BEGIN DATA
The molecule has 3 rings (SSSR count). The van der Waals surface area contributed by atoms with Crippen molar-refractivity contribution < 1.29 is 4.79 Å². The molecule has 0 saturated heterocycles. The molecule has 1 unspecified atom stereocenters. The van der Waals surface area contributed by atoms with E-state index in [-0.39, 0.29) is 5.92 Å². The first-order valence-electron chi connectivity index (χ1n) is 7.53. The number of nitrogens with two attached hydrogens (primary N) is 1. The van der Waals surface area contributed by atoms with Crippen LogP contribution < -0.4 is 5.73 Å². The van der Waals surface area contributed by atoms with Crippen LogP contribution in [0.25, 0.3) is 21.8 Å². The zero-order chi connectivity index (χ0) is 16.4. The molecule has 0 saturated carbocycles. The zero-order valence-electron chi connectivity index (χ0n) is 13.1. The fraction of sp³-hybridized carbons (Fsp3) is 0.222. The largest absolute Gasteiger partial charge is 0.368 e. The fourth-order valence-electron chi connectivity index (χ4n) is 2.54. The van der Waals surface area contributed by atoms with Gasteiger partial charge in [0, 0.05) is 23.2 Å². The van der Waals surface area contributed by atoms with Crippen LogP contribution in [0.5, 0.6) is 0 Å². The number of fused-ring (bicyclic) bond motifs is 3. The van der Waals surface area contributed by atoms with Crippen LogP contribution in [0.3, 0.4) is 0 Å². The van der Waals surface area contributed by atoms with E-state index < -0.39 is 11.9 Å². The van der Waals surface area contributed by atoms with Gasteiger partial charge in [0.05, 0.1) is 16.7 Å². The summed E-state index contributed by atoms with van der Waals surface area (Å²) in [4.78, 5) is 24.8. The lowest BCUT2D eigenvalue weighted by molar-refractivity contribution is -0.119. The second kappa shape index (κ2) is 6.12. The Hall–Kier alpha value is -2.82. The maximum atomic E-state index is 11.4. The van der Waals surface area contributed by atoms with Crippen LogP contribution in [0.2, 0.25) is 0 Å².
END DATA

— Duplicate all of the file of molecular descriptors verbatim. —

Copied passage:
The molecule has 3 rings (SSSR count). The van der Waals surface area contributed by atoms with Crippen molar-refractivity contribution < 1.29 is 4.79 Å². The molecule has 0 saturated heterocycles. The molecule has 1 unspecified atom stereocenters. The van der Waals surface area contributed by atoms with E-state index in [-0.39, 0.29) is 5.92 Å². The first-order valence-electron chi connectivity index (χ1n) is 7.53. The number of nitrogens with two attached hydrogens (primary N) is 1. The van der Waals surface area contributed by atoms with Crippen LogP contribution < -0.4 is 5.73 Å². The van der Waals surface area contributed by atoms with Crippen LogP contribution in [0.25, 0.3) is 21.8 Å². The zero-order chi connectivity index (χ0) is 16.4. The molecule has 0 saturated carbocycles. The zero-order valence-electron chi connectivity index (χ0n) is 13.1. The fraction of sp³-hybridized carbons (Fsp3) is 0.222. The largest absolute Gasteiger partial charge is 0.368 e. The fourth-order valence-electron chi connectivity index (χ4n) is 2.54. The van der Waals surface area contributed by atoms with Gasteiger partial charge in [0, 0.05) is 23.2 Å². The van der Waals surface area contributed by atoms with Crippen LogP contribution in [0.5, 0.6) is 0 Å². The number of fused-ring (bicyclic) bond motifs is 3. The van der Waals surface area contributed by atoms with Crippen LogP contribution in [0.3, 0.4) is 0 Å². The van der Waals surface area contributed by atoms with E-state index < -0.39 is 11.9 Å². The van der Waals surface area contributed by atoms with Gasteiger partial charge in [0.05, 0.1) is 16.7 Å². The summed E-state index contributed by atoms with van der Waals surface area (Å²) in [4.78, 5) is 24.8. The lowest BCUT2D eigenvalue weighted by molar-refractivity contribution is -0.119. The second kappa shape index (κ2) is 6.12. The Hall–Kier alpha value is -2.82. The maximum atomic E-state index is 11.4. The van der Waals surface area contributed by atoms with Crippen LogP contribution in [0.2, 0.25) is 0 Å².